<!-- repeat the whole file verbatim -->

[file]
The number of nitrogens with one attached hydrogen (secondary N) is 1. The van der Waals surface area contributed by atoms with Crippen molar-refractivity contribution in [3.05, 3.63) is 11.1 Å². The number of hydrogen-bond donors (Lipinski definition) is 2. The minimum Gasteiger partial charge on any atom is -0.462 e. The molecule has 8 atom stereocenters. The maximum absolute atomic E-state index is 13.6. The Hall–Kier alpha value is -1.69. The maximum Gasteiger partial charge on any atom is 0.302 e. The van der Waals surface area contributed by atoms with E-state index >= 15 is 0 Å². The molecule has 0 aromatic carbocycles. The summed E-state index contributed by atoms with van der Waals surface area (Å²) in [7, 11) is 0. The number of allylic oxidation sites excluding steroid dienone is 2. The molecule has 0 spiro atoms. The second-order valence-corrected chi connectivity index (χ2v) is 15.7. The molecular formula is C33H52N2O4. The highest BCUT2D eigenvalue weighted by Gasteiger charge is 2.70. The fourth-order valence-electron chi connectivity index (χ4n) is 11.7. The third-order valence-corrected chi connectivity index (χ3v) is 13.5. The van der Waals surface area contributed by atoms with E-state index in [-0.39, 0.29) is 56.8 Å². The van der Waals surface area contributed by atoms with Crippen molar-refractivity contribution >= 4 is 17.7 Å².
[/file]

The number of nitrogens with one attached hydrogen (secondary N) is 1. The van der Waals surface area contributed by atoms with Crippen molar-refractivity contribution in [3.05, 3.63) is 11.1 Å². The number of hydrogen-bond donors (Lipinski definition) is 2. The minimum Gasteiger partial charge on any atom is -0.462 e. The molecule has 8 atom stereocenters. The maximum absolute atomic E-state index is 13.6. The Hall–Kier alpha value is -1.69. The maximum Gasteiger partial charge on any atom is 0.302 e. The van der Waals surface area contributed by atoms with E-state index >= 15 is 0 Å². The molecule has 0 aromatic carbocycles. The summed E-state index contributed by atoms with van der Waals surface area (Å²) in [7, 11) is 0. The number of allylic oxidation sites excluding steroid dienone is 2. The molecule has 0 spiro atoms. The second-order valence-corrected chi connectivity index (χ2v) is 15.7. The molecular formula is C33H52N2O4. The highest BCUT2D eigenvalue weighted by Gasteiger charge is 2.70. The fourth-order valence-electron chi connectivity index (χ4n) is 11.7. The third-order valence-corrected chi connectivity index (χ3v) is 13.5. The van der Waals surface area contributed by atoms with E-state index in [-0.39, 0.29) is 56.8 Å². The van der Waals surface area contributed by atoms with Crippen molar-refractivity contribution >= 4 is 17.7 Å².